City could revive idled homelessness prevention programs with its next budget

By CHAD SWIATECKI, The Austin Monitor | Thursday, June 13th 2024

The city will likely look at restarting funding for homelessness prevention programs that were largely shelved in recent years in response to receiving federal funding that prioritized rapid rehousing efforts during the Covid-19 pandemic.

Last week, City Council’s Public Health Committee received a presentation from representatives of Best Single Source Plus (BSS+), a coalition of 13 homelessness service providers who for more than two decades have partnered to rehouse those who’ve lost their homes and prevent those at risk from becoming homeless. The discussion focused on the shift those agencies and the city undertook in response to aid from the American Rescue Plan Act that required aggressive rehousing efforts and offered no resources for prevention programs.

With ARPA money for rapid rehousing programs scheduled to dwindle by late 2027, the city and all relevant entities are looking at how to continue efforts to address homelessness via prevention, rehousing aid and offering permanent supportive housing units.

Jo Kathryn Quinn, president and CEO of Caritas Austin – which leads the BSS+ collaboration – said the member organizations had to restructure their programs in response to the city’s decision during the pandemic to move away from funding programs that could identify and assist families or individuals at risk of losing their home.

“Before the ARPA dollars came in, we were using regular city dollars for those prevention funds. The ARPA dollars didn’t allow for prevention,” she said. “A decision was made somewhere in the city staff that when we got the ARPA dollars, we were just going to use those and just focus on rapid rehousing for this particular collaboration. For our collaboration, the regular city dollars went away.”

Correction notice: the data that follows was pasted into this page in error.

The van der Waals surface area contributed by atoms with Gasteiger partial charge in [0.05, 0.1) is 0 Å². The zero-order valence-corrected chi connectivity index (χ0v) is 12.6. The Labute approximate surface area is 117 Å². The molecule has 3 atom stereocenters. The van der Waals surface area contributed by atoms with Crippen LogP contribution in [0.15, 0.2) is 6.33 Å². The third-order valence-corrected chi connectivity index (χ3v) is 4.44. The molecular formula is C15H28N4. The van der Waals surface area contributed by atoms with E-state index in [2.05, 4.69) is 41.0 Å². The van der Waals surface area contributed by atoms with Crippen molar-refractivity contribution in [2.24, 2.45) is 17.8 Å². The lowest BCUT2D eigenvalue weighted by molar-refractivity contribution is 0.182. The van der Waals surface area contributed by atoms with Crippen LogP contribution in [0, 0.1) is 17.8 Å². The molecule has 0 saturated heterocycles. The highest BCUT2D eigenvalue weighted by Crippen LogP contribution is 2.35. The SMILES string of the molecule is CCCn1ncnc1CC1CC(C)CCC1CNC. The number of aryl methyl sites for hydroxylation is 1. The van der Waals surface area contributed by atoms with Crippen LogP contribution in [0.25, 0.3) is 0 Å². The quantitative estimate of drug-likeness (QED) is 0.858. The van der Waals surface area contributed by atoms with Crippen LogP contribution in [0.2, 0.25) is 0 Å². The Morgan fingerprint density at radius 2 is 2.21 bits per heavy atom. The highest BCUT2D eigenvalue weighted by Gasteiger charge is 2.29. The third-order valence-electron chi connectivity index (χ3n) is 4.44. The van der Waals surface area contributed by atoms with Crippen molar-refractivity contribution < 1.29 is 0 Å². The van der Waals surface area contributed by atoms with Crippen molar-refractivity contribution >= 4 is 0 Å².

Committee members expressed surprise that the city had moved away entirely from prevention programs that in most cases can keep individuals housed at a lower cost than providing rehousing aid or placing them in permanent supportive housing units.

“It didn’t make sense the way they were describing it – that if we were going to assess somebody and think that they are likely to fall into homelessness, that then we didn’t have some follow-on action that says, OK, we’re going to invest a much smaller amount now to keep you out of homelessness than what we would spend later if you were to fall into homelessness,” Council Member Ryan Alter said. “That was surprising to hear, and I think we rightfully surfaced that concern. We’re going to learn more from staff and others about where we might have a gap that needs to be filled.”

With homelessness programs and capital expenses among the primary concerns headed into July, when Council is expected to receive the draft of next year’s budget, Alter said a report expected at the end of this month from Ending Community Homelessness Coalition would provide much of the data and direction for how the city should structure homelessness funding.

“I don’t anticipate (the budget amount) changing a lot but I do think it is going to certainly tee up – and it already has to some degree – the conversation of … ‘We are staring at the end of ARPA dollars for many of the programs that we are currently funding. So what is the next step on those?’” he said.

In response to last week’s meeting, Caritas is working with other members of BSS+ to determine the budgets and timelines for restarting prevention programs.

“We would like to do both the prevention work as well as the rapid rehousing work as our membership, but we’ve got four or five other agencies that are ready to stand up a program really pretty quickly as well,” said Julia Spann, CEO of SAFE Alliance and chair of the BSS+ executive committee. “We have the history of doing it. We’ve been partners – some of the agencies that work with people who are very vulnerable are ready and waiting to have the dollars flow through, but they can stand up the staffing fairly quickly.”

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